‘It’s a huge festival so it’s an honour to play’ - Black Honey on Latitude Festival, their debut album and more

Brighton rock band Black Honey. Photo: Lauren Maccabee/Chuff Media

Brighton rock band Black Honey. Photo: Lauren Maccabee/Chuff Media - Credit: Lauren Maccabee/Chuff Media

We caught up with Izzy Phillips from up-and-coming indie rock band Black Honey ahead of their performance at Latitude Festival in July and their headline Norwich Arts Centre show in October.

Brighton rock band Black Honey. Photo: Lauren Maccabee/Chuff Media

Brighton rock band Black Honey. Photo: Lauren Maccabee/Chuff Media - Credit: Lauren Maccabee/Chuff Media

It's been a while since we were all introduced to Black Honey, and since then you've done some really great things – one of which included supporting Royal Blood at the end of last year. How did that come about and what was it like touring with them?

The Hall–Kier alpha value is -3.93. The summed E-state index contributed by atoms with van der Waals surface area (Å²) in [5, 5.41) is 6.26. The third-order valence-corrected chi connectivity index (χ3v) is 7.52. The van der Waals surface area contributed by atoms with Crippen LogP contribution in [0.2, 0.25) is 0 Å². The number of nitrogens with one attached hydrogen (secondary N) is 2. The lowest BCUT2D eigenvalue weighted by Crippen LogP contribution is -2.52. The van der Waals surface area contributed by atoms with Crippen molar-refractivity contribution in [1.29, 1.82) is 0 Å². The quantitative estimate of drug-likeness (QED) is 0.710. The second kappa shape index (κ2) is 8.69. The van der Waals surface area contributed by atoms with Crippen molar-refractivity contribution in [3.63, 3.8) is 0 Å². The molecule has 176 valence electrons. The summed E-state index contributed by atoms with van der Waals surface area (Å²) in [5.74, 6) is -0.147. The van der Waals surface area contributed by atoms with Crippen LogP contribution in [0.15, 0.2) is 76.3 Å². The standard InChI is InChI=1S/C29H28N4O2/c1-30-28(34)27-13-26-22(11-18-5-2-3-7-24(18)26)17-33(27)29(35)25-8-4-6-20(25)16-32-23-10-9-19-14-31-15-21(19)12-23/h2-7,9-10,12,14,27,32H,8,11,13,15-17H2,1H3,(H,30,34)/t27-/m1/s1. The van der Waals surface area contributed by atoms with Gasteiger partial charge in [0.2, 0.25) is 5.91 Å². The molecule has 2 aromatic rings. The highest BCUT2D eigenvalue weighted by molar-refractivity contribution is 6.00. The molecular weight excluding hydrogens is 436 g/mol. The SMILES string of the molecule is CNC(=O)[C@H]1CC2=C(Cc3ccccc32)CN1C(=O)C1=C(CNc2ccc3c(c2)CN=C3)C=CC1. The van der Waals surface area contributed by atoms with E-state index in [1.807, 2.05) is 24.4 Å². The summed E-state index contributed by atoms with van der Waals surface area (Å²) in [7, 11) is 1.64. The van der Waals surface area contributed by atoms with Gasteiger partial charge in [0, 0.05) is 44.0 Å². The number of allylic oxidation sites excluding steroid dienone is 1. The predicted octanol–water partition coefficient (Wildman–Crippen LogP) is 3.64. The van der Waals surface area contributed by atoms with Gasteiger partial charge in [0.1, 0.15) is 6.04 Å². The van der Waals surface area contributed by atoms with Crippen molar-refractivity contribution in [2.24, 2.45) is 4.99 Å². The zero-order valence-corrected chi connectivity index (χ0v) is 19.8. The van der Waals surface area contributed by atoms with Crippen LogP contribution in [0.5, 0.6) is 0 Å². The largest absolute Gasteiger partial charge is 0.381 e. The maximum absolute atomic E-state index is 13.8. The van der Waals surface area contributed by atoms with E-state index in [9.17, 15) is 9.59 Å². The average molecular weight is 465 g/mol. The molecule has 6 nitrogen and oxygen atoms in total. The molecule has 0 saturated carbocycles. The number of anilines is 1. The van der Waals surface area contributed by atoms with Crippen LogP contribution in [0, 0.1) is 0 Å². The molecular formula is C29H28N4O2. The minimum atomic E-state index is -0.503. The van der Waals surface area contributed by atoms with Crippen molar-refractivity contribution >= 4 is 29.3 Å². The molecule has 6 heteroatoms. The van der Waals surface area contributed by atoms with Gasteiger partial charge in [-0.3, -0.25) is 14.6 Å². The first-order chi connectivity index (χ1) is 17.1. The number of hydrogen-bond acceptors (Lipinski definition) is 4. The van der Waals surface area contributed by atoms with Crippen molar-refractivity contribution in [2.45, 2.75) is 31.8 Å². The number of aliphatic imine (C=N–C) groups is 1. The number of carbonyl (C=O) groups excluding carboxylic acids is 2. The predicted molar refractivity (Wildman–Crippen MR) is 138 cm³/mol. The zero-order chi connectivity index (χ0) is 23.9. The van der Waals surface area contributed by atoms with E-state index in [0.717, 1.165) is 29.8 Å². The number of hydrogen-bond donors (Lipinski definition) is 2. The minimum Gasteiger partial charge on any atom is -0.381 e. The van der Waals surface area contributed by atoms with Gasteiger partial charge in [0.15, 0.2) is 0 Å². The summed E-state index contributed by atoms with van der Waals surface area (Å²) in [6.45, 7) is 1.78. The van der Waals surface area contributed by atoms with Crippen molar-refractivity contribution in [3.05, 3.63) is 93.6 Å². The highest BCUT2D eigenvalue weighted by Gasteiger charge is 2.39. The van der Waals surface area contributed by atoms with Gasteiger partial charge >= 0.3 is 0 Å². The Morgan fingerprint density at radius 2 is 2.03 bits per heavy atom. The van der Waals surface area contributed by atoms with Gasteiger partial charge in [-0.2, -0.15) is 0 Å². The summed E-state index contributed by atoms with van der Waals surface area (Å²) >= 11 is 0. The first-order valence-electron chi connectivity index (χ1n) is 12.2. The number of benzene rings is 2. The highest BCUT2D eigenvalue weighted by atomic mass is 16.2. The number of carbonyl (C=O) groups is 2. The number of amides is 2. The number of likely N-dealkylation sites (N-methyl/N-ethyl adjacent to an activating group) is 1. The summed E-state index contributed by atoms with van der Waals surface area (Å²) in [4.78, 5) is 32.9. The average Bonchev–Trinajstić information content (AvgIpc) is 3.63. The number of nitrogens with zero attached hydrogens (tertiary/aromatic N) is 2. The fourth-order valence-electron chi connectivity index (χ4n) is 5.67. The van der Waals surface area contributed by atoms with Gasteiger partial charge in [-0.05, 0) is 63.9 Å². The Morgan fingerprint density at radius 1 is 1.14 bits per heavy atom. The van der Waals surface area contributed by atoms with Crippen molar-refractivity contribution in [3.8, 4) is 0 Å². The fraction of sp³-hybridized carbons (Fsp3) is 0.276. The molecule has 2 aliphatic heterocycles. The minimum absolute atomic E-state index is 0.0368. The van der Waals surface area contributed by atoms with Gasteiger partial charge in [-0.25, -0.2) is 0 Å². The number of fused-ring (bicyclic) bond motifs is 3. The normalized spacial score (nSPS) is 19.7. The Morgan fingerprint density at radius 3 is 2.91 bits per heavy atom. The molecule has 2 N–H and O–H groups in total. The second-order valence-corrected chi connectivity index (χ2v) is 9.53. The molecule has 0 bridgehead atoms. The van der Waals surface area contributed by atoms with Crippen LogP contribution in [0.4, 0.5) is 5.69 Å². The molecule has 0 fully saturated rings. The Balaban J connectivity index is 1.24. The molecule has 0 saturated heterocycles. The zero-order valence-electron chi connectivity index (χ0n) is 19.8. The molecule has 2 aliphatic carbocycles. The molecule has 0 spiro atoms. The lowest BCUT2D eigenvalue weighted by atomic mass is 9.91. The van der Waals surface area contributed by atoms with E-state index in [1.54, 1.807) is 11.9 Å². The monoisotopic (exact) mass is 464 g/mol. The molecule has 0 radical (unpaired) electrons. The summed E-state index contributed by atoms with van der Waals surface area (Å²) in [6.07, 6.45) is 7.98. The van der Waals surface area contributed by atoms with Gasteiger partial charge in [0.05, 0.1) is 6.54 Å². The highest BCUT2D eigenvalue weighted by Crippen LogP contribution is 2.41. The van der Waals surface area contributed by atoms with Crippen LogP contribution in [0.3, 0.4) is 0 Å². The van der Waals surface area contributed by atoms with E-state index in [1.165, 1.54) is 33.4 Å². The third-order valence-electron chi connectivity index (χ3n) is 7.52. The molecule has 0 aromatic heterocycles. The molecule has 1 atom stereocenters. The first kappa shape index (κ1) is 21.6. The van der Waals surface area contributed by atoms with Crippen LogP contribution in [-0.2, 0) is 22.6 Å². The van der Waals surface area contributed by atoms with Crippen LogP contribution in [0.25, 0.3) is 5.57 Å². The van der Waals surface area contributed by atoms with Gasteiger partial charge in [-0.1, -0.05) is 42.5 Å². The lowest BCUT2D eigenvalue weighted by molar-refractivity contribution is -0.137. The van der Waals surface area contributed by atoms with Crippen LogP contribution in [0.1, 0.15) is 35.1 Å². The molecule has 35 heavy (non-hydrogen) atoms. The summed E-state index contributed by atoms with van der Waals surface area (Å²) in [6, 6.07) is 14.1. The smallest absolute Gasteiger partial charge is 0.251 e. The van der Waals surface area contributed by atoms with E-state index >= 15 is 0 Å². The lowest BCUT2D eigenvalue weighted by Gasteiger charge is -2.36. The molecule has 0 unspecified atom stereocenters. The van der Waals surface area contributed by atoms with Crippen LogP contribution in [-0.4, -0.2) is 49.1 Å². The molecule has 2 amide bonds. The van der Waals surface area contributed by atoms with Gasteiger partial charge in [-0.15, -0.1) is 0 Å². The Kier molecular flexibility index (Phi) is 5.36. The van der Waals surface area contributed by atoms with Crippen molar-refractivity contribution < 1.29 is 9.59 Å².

We met them in Brighton and we've done a couple of tours with them before. We toured with them in March last year and we had a really good time so we're really stoked to have been invited back on tour with them again.

Straight after that tour you guys went into the studio to put the finishing touches on your debut album that you announced today. What's that process been like for you all and what have you enjoyed the most?

I've actually enjoyed recording vocals the most. It's something that I usually find really tough and I have a lot of personal struggles with communicating something I want to say in a certain way. I really enjoyed how quickly and nonchalantly we recorded all the vocals so it came through really organically. It felt really true to how I actually am rather than trying to contrive anything.